Susan S. Lara
Gabriela Lee
Francis C. Macansantos
Katherine Macaroy
Robert Jed Malayang
Timothy R. Montes
E. P. Ortega
Ned Parfan
Myrna Peña-Reyes
Michael Regalado
Danton Remoto
Celeste June Rivera
Raszceljan Luiz Salvarita
Zakiyah Sidri
Sonia SyGaco
Ramon Yasunari Taguchi
Anthony Tan
Yvette Tan
Marianne Tapales
Mia Tijam
Rowena Tiempo Torrevillas
Janet Villa
Miguel Ybañez
Ernesto Superal Yee
Lawrence Ypil

Thursday, March 19, 2009

the polished turd

John Boaz Lee, the intsik kwakang news editor of the Weekly Sillimanian last year, is quietly blogging for some time now. You cannot hide from us!

job hunting

This morning, I attended my first job fair. No matter how hard I try to avoid, I got to witness spunky PR members from various call center companies luring the innocent young minds of soon-to-be graduates. Oh, the nowhere accents of the sent agents just filled the waiting area. I did not particularly know why but my hands got clammy. It must be the summer heat that challenged everybody’s deodorant. Or something that I ate hours ago. Or it must be something else; something like the very first day I reported the different types of hog in front of a class back in elementary.

Fast forward to 9o’clock this morning, I suddenly found myself staring at a tarpaulin, a bunch of résumés at hand, and said to my companion: “it was really fast, noh?” All I got was a nod from him. Indeed, time went by in lightning speed that I was already reading one of the qualifications printed in the tarpaulin if I am willing to be assigned in different places across the country. Wow, when was the last time I stared or read at such notice? I cannot even remember.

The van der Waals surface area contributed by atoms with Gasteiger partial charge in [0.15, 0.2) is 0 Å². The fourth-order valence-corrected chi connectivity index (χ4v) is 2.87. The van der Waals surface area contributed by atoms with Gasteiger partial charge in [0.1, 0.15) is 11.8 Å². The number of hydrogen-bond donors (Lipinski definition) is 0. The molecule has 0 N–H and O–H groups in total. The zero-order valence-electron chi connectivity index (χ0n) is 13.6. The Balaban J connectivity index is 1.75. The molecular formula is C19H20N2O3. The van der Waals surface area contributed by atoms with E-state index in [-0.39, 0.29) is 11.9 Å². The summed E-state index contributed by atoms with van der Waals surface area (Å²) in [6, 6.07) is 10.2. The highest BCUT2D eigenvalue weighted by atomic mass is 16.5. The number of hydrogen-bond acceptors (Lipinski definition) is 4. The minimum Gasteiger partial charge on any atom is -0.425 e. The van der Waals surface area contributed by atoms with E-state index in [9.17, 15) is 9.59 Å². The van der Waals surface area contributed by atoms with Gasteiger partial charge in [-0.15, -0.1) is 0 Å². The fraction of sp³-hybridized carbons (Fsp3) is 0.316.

At the same spot where I was sitting, I felt sad that I wouldn’t be reporting about the different types of hog any longer but would be facing a lot of its kind in a workplace someday. And I meant “sad” in the truest sense of the word. Work? Me, work? Jumping bullfrogs, I imagined I would be lounging by the beach, a glass of four seasons beside me, trying to get a tan while reading a book that’s not endorsed by Oprah!

It just dawned upon me that school ended—well, officially for us graduating students—but what’s next? Why was I attending this fair when I had already decided to rest, completely rest, for a month that would hopefully not become into five months? I do not know. I submitted two résumés to two hungry job employers and left.

As of the moment, what really matters to me is that on Sunday, March 22, I will be walking down the lane with something Latin called out with my name. Thank goodness, I made it.

Tuesday, March 17, 2009

words. ink. paint.

Yesterday, March 15, I opened my first solo exhibit.

But why is it called Lines Verses Lines? It is a simple play of words on how to describe my works; lines on the canvas and lines on the paper. Lines could also mean the singular unit of structure that make up a stanza, make up a poem. Of course, the verse refers to the poems while some of my poems refer to a visual artwork. I just have the urge to infuse two fields of art, visual and literary, to present in one show and Lines Verses Lines is the result.